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Canada Has Been Setting Real Estate Records: Should You Invest North of the Border?


Nov 24, 2020 by Aly J. Yale
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If you think real estate in the U.S. is hot, you should see Canada. North of the border, housing is breaking record after record -- particularly for this time of year. In fact, according to the latest data from the Canadian Real Estate Association (CREA), last month was the biggest October on national record. Home sales jumped 32% over the year, and prices rose considerably, too. The national average clocked in at $607,250 (about $464,000 in U.S. dollars) -- over 15% higher than October 2019's average. In some places, prices increased by 25% or more.

Here's how Shaun Cathcart, senior economist at CREA, summed it up: "As we've moved through the last few months of headline-grabbing data, we've seen sales activity for the year-to-date not just catch up with last year -- which was surprising enough -- but at this point, activity in 2020 has a real shot at setting an annual record."

What do these record-setting trends spell for investors, though? And should you think about buying an investment property up north? The answer isn't cut and dry.

Inventory is tight there

Much like here in the U.S., for-sale inventory is extremely tight in Canada. In fact, according to CREA, there was a mere 2.5-month supply of homes last month -- the lowest point for inventory ever recorded. In 18 markets across Ontario, inventory actually clocked in at under one month. (For reference, the U.S. currently has a 3.6-month supply -- not great, but definitely better than under a month!)

The inventory shortage poses a problem for potential investors. First, it means a harder time finding properties. It also spells more bidding wars and increasing price appreciation -- both of which cut into investors' margins.

Rents aren't strong

If you're a rental property investor, it might not be time to look northward. According to data from rental platform PadMapper, rents are trending downward in Canada. In the country's 24 biggest cities, 20 saw median rents drop in October, while another four held steady. Rents in Vancouver are actually at their lowest point in over three years.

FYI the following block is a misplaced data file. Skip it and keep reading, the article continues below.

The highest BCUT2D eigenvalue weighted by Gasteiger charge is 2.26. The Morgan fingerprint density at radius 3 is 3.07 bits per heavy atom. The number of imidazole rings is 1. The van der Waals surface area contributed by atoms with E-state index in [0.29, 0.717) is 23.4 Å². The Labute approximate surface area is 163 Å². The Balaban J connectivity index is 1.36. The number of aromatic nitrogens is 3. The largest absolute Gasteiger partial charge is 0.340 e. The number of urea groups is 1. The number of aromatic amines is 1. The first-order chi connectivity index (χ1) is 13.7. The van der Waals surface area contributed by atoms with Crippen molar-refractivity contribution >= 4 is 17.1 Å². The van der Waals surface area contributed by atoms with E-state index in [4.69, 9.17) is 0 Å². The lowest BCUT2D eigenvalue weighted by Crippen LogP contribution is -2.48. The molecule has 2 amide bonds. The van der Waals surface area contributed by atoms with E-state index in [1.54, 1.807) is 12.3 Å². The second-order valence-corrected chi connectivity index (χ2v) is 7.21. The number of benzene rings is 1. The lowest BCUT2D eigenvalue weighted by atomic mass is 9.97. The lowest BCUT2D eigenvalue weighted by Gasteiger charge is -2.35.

With that said, there were five markets where rents rose for the month, including Burnaby, British Columbia; Oshawa, Ontario; and most notably, Halifax, Nova Scotia, where rents increased 4.1%. It just goes to show: If you do opt to invest in rental properties north of the border, get in touch with a local broker and make sure you choose your market carefully. It could mean a big difference in profits.

There are travel restrictions

Getting to Canada is another issue. Currently, the country is only allowing very limited travel -- and only from Canadian citizens, permanent residents, and protected persons or immediate or extended family members of these groups. (There are some exemptions to these rules, but the average American likely won't qualify for most.)

And even if you do? You'd have to quarantine for 14 days after entering the country, so doing some quick home tours or meeting with your broker? That'd take quite the lengthy trip -- eating into your work and personal time at home, and costing you more in travel and lodging while you're abroad.

Though buying an investment property from afar -- not to mention sight unseen -- is certainly an option, doing so in a foreign country and during a pandemic can be pretty complicated. Unless you're really comfortable with the process or have a great partner up north, it might be better to wait it out awhile.

The bottom line

Canada's real estate market is red-hot right now, but there are some unique challenges that come with investing there at present. If you're considering buying an investment property up north in the coming months, make sure you partner with an experienced real estate broker or attorney there. They can provide on-the-ground insights that can help you make the best decision for your portfolio -- both today and in the long run.

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